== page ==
Japanese Engimono good luck charms and designs for Japanese celebrations
The Chiso Gallery was established as a location for the long-standing Kimono maker Chisho—an over 400-year old dealer of the finest Kyo-yuzen Kimono—to exhibit the different art, and dyed and woven textiles they have collected over the years. The exhibition currently on at the gallery is called “DESIGNS FOR JAPANESE CELEBRATION.”
Japanese people have long prayed for happiness and placed significance on the sound of peoples’ names and the nature of the Japanese fauna and flora, believing that they are connected to good fortune and prosperity.
However, this may only be something that is born out of the sensitivities of the Japanese people, who have for so long lived with—and paid such close attention to the beauty of—the forever changing faces of the seasons.
However, it is precisely this sensibility that has lead to those faunae and flora of Japan becoming the subject of so many Japanese paintings, designs, and decorations.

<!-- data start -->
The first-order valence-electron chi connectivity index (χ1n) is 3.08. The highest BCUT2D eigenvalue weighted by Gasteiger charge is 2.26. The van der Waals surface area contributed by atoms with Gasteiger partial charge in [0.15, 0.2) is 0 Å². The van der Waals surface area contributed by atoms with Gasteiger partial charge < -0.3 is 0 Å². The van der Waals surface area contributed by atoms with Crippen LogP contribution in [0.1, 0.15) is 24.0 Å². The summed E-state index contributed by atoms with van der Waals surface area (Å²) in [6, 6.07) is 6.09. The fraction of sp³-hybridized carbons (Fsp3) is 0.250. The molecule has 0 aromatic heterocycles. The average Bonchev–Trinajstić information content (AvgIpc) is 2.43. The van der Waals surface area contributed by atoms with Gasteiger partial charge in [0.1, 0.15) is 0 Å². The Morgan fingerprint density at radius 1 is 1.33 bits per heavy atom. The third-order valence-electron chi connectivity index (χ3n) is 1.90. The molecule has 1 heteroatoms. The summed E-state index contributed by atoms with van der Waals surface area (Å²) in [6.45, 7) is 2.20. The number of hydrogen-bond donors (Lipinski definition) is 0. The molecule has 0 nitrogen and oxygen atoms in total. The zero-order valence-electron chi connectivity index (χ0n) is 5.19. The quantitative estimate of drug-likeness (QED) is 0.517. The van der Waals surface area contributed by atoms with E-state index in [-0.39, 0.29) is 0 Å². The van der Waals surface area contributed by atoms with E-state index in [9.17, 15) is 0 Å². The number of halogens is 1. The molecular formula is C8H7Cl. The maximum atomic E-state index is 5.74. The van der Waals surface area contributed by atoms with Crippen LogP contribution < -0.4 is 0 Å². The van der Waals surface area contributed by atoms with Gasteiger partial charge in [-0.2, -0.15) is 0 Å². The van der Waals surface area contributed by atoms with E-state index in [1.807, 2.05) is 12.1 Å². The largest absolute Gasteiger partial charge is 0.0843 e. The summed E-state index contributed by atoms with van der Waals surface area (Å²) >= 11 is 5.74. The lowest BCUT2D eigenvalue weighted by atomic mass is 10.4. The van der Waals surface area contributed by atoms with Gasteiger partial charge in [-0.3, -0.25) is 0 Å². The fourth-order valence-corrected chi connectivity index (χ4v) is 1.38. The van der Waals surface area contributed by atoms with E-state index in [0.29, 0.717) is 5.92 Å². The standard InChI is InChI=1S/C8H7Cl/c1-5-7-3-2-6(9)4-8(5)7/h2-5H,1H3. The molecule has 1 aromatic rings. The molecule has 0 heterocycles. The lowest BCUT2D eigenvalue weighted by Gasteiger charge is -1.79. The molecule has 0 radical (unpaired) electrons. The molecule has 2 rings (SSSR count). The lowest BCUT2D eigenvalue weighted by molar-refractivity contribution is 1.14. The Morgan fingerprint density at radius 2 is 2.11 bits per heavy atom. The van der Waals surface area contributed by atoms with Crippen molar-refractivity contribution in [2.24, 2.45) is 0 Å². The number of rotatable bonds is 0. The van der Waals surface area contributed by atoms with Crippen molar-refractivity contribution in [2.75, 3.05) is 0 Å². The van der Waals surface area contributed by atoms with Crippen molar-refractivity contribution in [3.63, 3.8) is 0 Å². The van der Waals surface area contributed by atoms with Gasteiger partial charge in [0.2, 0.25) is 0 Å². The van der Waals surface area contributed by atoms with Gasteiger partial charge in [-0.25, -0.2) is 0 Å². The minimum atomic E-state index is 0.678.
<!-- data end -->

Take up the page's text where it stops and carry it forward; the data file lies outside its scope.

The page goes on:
This exhibit focuses on the pieces of Chiso’s collection, which are embedded with such hopes, elation, and well wishes for the said nature of Japan.
The exhibit also looks at how Japanese people would have celebrated special occasions as well, so through the beautiful kimono and paintings on display, you can get an in-depth look into the different celebrations of Japan.
Kimono and Paintings
As mentioned above, each kimono and painting displayed at this exhibit share the theme of and feature designs related to “good fortune.”
In addition, each piece exhibit piece is accompanied by an explanation next to it, which outlines the specific good fortune related design that it features.
Although the explanations are sadly entirely in Japanese, the pictures included in each explanation help you work out the specific design in the piece that is related to good fortune.
Also, if you find yourself wondering about the origin of said design, you can always look up about the animal or plants used in the piece afterward.
The History of Chiso
Just in front of the exhibit hall is a room that contains a large panel. This panel tells the story of Chiso’s history going back to its establishment.
Even if you can’t read Japanese it’s an interesting look as when you run your eyes over each section of the panel, you begin to get a deeper understanding of not only Chiso, but how the times have changed as well.
When you visit the Chiso Gallery, also keep an eye out for how this over 400-year old textile maker has transitioned and changed.